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AOL Relaunching, Focuses on Video, Daypart News

There was a time when America Online (AOL) seemed to rule the Internet--the North American aspect, at least--offering subscribers access to exclusive content, online chatting, social games, a portal to the new World Wide Web and more. It seemed to define what Americans viewed as the Internet and even became the centerpiece for many popular movies in the 1990s. But after its 2001 merger with Time Warner, service usage began to drop, the latest numbers indicating a fall from over ten million in November 2007 to just over 4 million in June 2010.

But things may be changing for the pioneering Internet service. In December 2009 AOL officially ceased to be a part of Time Warner. Now almost a year later the service has officially re-launched, focusing on day-part programming and video content. The company claims that the revamped service is based on visitor interests and user habits including making multiple visits "throughout the day with an increasing affinity for photos, video, commerce and causes."

According to the company, new AOL features will include "You've Got," a platform where "famous and not-so-famous" get 45 seconds to send a message to Americans. The new Light Box will be the service's new video player whereas AOL Daybreak will provide a morning news round-up. Viral videos will receive a two-minute focus each day via The ONE, and the Daily Buzz will be based on stories people are talking about and sharing. Editor's Picks, WOW! Deal of the Day and Cause Marketing were three other services mentioned by AOL in its official launch announcement.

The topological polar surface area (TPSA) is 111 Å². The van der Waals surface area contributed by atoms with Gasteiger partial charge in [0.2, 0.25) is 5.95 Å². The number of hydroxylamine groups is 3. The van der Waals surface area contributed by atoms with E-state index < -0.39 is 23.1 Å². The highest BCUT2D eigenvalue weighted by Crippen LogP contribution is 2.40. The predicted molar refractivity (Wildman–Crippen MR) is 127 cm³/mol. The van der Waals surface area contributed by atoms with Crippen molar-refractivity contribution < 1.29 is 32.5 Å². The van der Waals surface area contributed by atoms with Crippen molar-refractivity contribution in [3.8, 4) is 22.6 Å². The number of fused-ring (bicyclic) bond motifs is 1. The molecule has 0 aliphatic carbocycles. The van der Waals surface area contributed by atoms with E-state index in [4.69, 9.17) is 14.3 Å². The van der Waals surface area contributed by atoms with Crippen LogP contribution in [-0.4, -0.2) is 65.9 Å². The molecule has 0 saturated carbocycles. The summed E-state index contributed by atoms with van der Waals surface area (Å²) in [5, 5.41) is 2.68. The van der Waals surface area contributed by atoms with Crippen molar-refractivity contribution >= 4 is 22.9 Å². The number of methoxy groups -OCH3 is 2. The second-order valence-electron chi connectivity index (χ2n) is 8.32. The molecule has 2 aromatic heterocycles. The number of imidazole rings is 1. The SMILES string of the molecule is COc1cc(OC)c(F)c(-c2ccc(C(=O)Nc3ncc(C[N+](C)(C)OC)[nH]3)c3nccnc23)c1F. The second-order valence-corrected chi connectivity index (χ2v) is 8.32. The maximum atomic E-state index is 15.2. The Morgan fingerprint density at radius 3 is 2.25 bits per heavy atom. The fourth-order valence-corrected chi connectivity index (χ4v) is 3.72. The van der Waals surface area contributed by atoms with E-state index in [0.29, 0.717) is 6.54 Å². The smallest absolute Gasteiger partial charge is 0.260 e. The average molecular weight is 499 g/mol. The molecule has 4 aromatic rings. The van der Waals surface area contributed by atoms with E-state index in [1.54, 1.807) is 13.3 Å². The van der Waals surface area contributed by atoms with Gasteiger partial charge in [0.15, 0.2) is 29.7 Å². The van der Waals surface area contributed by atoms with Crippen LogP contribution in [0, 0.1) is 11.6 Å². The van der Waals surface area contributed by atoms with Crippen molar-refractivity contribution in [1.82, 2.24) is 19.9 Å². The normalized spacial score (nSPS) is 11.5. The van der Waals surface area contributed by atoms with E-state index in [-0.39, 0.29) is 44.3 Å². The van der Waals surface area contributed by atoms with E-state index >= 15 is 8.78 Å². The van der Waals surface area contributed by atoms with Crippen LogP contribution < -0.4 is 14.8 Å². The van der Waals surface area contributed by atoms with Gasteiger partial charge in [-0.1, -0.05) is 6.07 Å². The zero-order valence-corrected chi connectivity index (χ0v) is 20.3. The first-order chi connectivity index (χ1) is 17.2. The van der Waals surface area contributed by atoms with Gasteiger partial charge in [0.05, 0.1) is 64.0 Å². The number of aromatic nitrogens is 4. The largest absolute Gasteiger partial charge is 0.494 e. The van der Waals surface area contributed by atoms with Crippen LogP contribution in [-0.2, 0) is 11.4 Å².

Monday AOL also said that visitors will receive a heaping of news in three chunks: morning, daytime, and evening, mimicking the big TV networks. The most important stories of the day will be reported in the morning while breaking news updates will take place in the Daytime segment. The Evening news will wrap up the day's overall coverage while adding themed stories and more.

"The highly-visual new AOL.com puts video front and center," the company said. "AOL has partnered with a group of leading creators of high quality made-for-Web video whose content will be featured regularly on AOL.com and throughout all areas of AOL’s network along with video content created in AOL’s own state of the art HD studios in New York and Los Angeles."

AOL still offers monthly subscriptions starting at $9.99 for those accessing the Internet via a modem. The free version for Broadband users offers AOL email, online customer support and the all-in-one AOL software suite.